And that's not all.  Grocery and convenience stores in this area are, many of them, supplied by distribution centers in Jackson, MS.  As of yesterday afternoon, there was still no phone service there so no automatic reordering.  The delivery person for several local convenience stores had to physically drive to Jackson to put in his orders for normal food and bottled water deliveries, but doesn't know when, or if, they can be filled given that so many commodities are being sent to the Gulf coast.  Bottled water may be a particularly crucial problem since it is so desperately needed in New Orleans and the coastal areas.
Yet people are responding.  Doctors are treating patients without charge.  Hospitals are admitting people without red tape.  Pharmaceutical companies are rushing masses of free samples of their medications to the medical community.  Off-duty nurses are volunteering at the evacuation centers, checking blood pressure and temps and acting as triage consultants to decide who can be treated in place and who needs hospital care.  Some few restaurants have donated cooked food.  Churches are gearing up to supply meals and other aid.  Still, the problems are huge and they are compounding with every hot, muggy day that passes.  More than that, they aren't going away any time soon.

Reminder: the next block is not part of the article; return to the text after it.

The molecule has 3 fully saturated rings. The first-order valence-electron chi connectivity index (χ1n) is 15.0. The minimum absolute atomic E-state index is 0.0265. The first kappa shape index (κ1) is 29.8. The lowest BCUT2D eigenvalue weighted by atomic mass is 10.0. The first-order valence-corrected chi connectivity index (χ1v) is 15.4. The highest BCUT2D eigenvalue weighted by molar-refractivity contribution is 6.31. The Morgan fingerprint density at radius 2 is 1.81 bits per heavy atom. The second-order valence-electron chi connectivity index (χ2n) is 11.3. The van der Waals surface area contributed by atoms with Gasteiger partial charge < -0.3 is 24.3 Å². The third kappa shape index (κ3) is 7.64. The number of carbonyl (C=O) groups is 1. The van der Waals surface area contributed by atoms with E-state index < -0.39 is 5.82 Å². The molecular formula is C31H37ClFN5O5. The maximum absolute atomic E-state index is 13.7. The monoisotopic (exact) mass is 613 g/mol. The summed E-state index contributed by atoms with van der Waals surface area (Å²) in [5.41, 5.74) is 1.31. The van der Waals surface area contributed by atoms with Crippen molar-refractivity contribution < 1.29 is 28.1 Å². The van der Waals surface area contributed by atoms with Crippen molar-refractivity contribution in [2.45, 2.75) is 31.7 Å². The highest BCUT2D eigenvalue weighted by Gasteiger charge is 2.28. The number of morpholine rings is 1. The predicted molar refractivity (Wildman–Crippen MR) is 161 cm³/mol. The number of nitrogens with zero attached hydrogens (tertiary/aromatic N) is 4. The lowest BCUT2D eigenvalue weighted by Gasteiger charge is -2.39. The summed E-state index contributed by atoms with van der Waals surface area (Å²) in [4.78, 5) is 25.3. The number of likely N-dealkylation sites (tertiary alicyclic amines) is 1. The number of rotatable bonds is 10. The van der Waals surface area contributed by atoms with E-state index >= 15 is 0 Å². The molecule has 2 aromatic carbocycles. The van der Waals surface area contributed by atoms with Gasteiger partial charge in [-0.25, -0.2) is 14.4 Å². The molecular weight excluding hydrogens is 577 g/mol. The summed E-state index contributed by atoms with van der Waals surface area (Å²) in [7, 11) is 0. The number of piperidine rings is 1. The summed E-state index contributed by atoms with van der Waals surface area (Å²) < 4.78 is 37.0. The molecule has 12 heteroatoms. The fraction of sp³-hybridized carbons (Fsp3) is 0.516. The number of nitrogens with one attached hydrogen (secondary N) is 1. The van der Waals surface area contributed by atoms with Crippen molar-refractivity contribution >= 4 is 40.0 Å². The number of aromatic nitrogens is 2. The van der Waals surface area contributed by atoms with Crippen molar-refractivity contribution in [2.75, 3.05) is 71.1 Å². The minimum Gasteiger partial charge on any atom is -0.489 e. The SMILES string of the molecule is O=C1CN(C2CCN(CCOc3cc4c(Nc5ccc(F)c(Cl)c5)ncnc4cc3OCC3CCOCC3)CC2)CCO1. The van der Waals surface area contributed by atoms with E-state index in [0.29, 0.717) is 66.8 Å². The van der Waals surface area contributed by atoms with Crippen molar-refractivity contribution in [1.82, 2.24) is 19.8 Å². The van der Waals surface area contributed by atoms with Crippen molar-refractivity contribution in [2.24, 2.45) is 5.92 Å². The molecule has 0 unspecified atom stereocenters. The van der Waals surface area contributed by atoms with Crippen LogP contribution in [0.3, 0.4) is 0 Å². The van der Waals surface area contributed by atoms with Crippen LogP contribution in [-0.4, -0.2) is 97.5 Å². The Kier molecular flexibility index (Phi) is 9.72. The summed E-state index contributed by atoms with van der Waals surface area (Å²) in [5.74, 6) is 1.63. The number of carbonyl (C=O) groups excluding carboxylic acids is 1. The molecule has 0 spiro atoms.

Tuesday, August 30, 2005


Katrina has come and gone, and while many have had catastrophic losses, we were virtually untouched here in what you might call the "cuff" of the boot that is Louisiana.  Two days of gray, roiling skies with gusting wind, a few scattered leaves and sprinkles of rain, and that's it.  To say we're grateful would be an understatement, since we know many who are without power or water, or else can't get home to find out if they have a house left.  And the flooding in New Orleans is simply stunning in its tragedy.  We're also waiting to hear what happened on the Louisiana barrier island of Grand Isle which caught the edge of the hurricane's eye.